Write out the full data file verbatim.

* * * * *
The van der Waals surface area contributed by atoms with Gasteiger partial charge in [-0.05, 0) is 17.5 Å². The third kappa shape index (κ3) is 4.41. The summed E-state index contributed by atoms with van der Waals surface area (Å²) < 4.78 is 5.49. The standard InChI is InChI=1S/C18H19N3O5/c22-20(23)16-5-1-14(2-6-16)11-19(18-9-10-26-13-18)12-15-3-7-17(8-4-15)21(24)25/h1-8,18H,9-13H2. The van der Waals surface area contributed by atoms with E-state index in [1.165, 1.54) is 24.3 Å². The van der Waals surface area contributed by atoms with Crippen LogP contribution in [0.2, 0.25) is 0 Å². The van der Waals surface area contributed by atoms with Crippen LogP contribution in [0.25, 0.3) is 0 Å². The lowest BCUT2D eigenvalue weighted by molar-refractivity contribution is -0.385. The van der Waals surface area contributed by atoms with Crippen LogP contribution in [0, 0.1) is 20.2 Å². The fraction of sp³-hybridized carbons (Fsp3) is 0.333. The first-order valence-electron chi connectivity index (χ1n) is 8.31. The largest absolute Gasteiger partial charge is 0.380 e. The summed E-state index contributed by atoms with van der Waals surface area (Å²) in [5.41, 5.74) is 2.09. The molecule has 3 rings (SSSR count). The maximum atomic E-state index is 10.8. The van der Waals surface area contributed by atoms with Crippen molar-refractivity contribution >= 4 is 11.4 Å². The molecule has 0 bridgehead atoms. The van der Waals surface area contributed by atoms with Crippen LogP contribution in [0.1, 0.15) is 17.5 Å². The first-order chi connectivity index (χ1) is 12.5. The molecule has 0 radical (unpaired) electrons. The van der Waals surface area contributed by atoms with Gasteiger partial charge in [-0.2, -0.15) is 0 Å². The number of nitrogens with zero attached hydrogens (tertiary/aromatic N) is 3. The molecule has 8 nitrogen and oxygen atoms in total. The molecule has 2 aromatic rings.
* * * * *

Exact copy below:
The van der Waals surface area contributed by atoms with Gasteiger partial charge in [-0.05, 0) is 17.5 Å². The third kappa shape index (κ3) is 4.41. The summed E-state index contributed by atoms with van der Waals surface area (Å²) < 4.78 is 5.49. The standard InChI is InChI=1S/C18H19N3O5/c22-20(23)16-5-1-14(2-6-16)11-19(18-9-10-26-13-18)12-15-3-7-17(8-4-15)21(24)25/h1-8,18H,9-13H2. The van der Waals surface area contributed by atoms with E-state index in [1.165, 1.54) is 24.3 Å². The van der Waals surface area contributed by atoms with Crippen LogP contribution in [0.2, 0.25) is 0 Å². The van der Waals surface area contributed by atoms with Crippen LogP contribution in [0.25, 0.3) is 0 Å². The lowest BCUT2D eigenvalue weighted by molar-refractivity contribution is -0.385. The van der Waals surface area contributed by atoms with Crippen LogP contribution in [0, 0.1) is 20.2 Å². The fraction of sp³-hybridized carbons (Fsp3) is 0.333. The first-order valence-electron chi connectivity index (χ1n) is 8.31. The largest absolute Gasteiger partial charge is 0.380 e. The summed E-state index contributed by atoms with van der Waals surface area (Å²) in [5.41, 5.74) is 2.09. The molecule has 3 rings (SSSR count). The maximum atomic E-state index is 10.8. The van der Waals surface area contributed by atoms with Crippen molar-refractivity contribution >= 4 is 11.4 Å². The molecule has 0 bridgehead atoms. The van der Waals surface area contributed by atoms with Crippen LogP contribution in [0.1, 0.15) is 17.5 Å². The first-order chi connectivity index (χ1) is 12.5. The molecule has 0 radical (unpaired) electrons. The van der Waals surface area contributed by atoms with Gasteiger partial charge in [-0.2, -0.15) is 0 Å². The number of nitrogens with zero attached hydrogens (tertiary/aromatic N) is 3. The molecule has 8 nitrogen and oxygen atoms in total. The molecule has 2 aromatic rings.